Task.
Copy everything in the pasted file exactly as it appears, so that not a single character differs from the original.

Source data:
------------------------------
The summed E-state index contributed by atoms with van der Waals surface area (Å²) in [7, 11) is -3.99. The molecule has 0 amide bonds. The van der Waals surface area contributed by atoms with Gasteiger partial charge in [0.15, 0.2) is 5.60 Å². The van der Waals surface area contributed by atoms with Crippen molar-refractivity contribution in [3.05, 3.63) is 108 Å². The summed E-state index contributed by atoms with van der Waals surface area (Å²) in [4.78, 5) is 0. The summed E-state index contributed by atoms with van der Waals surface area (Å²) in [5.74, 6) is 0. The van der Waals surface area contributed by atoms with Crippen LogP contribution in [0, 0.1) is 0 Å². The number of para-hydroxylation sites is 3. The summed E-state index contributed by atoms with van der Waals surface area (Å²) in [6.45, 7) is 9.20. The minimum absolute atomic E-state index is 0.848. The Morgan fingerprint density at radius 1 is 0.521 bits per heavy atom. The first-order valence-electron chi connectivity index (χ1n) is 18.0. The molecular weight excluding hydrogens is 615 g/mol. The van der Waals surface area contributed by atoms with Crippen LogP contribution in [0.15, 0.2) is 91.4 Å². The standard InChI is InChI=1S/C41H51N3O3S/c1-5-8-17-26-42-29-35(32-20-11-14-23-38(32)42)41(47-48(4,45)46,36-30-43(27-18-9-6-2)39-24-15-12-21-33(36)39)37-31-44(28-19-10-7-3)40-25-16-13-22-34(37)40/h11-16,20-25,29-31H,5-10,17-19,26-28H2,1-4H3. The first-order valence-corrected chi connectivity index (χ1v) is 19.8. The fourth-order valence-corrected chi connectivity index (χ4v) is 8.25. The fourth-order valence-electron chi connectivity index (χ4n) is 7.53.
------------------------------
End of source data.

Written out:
The summed E-state index contributed by atoms with van der Waals surface area (Å²) in [7, 11) is -3.99. The molecule has 0 amide bonds. The van der Waals surface area contributed by atoms with Gasteiger partial charge in [0.15, 0.2) is 5.60 Å². The van der Waals surface area contributed by atoms with Crippen molar-refractivity contribution in [3.05, 3.63) is 108 Å². The summed E-state index contributed by atoms with van der Waals surface area (Å²) in [4.78, 5) is 0. The summed E-state index contributed by atoms with van der Waals surface area (Å²) in [5.74, 6) is 0. The van der Waals surface area contributed by atoms with Crippen LogP contribution in [0, 0.1) is 0 Å². The number of para-hydroxylation sites is 3. The summed E-state index contributed by atoms with van der Waals surface area (Å²) in [6.45, 7) is 9.20. The minimum absolute atomic E-state index is 0.848. The Morgan fingerprint density at radius 1 is 0.521 bits per heavy atom. The first-order valence-electron chi connectivity index (χ1n) is 18.0. The molecular weight excluding hydrogens is 615 g/mol. The van der Waals surface area contributed by atoms with Crippen LogP contribution in [0.15, 0.2) is 91.4 Å². The standard InChI is InChI=1S/C41H51N3O3S/c1-5-8-17-26-42-29-35(32-20-11-14-23-38(32)42)41(47-48(4,45)46,36-30-43(27-18-9-6-2)39-24-15-12-21-33(36)39)37-31-44(28-19-10-7-3)40-25-16-13-22-34(37)40/h11-16,20-25,29-31H,5-10,17-19,26-28H2,1-4H3. The first-order valence-corrected chi connectivity index (χ1v) is 19.8. The fourth-order valence-corrected chi connectivity index (χ4v) is 8.25. The fourth-order valence-electron chi connectivity index (χ4n) is 7.53.